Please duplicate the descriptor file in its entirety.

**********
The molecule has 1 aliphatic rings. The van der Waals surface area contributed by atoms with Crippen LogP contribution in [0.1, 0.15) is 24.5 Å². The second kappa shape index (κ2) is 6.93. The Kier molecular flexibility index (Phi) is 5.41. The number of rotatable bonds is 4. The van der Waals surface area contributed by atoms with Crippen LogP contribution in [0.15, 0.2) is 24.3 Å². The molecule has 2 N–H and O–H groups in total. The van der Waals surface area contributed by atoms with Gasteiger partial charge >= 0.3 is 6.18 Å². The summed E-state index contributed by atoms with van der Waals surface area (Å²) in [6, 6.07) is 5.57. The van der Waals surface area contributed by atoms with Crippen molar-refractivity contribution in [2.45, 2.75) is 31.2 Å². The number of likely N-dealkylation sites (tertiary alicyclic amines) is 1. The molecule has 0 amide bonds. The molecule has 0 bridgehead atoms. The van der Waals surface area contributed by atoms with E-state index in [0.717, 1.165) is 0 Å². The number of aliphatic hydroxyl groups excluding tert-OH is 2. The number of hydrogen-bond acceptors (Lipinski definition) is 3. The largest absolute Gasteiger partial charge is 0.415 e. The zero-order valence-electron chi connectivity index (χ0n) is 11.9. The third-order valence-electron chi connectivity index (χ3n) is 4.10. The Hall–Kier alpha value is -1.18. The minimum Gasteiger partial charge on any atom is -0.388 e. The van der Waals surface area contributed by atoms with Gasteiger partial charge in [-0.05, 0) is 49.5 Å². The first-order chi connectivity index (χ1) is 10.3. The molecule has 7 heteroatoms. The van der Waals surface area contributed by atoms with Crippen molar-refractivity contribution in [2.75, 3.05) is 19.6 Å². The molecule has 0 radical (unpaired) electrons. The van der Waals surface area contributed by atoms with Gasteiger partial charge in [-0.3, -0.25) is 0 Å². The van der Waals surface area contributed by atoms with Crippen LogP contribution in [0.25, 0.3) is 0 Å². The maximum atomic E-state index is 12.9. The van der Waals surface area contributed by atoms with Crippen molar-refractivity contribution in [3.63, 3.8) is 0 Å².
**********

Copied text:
The molecule has 1 aliphatic rings. The van der Waals surface area contributed by atoms with Crippen LogP contribution in [0.1, 0.15) is 24.5 Å². The second kappa shape index (κ2) is 6.93. The Kier molecular flexibility index (Phi) is 5.41. The number of rotatable bonds is 4. The van der Waals surface area contributed by atoms with Crippen LogP contribution in [0.15, 0.2) is 24.3 Å². The molecule has 2 N–H and O–H groups in total. The van der Waals surface area contributed by atoms with Gasteiger partial charge >= 0.3 is 6.18 Å². The summed E-state index contributed by atoms with van der Waals surface area (Å²) in [6, 6.07) is 5.57. The van der Waals surface area contributed by atoms with Crippen molar-refractivity contribution in [2.45, 2.75) is 31.2 Å². The number of likely N-dealkylation sites (tertiary alicyclic amines) is 1. The molecule has 0 amide bonds. The molecule has 0 bridgehead atoms. The van der Waals surface area contributed by atoms with E-state index in [0.717, 1.165) is 0 Å². The number of aliphatic hydroxyl groups excluding tert-OH is 2. The number of hydrogen-bond acceptors (Lipinski definition) is 3. The largest absolute Gasteiger partial charge is 0.415 e. The zero-order valence-electron chi connectivity index (χ0n) is 11.9. The third-order valence-electron chi connectivity index (χ3n) is 4.10. The Hall–Kier alpha value is -1.18. The minimum Gasteiger partial charge on any atom is -0.388 e. The van der Waals surface area contributed by atoms with Gasteiger partial charge in [-0.05, 0) is 49.5 Å². The first-order chi connectivity index (χ1) is 10.3. The molecule has 7 heteroatoms. The van der Waals surface area contributed by atoms with Crippen molar-refractivity contribution in [2.75, 3.05) is 19.6 Å². The molecule has 0 radical (unpaired) electrons. The van der Waals surface area contributed by atoms with Gasteiger partial charge in [-0.3, -0.25) is 0 Å². The van der Waals surface area contributed by atoms with Crippen LogP contribution in [0.25, 0.3) is 0 Å². The maximum atomic E-state index is 12.9. The van der Waals surface area contributed by atoms with Crippen molar-refractivity contribution in [3.63, 3.8) is 0 Å².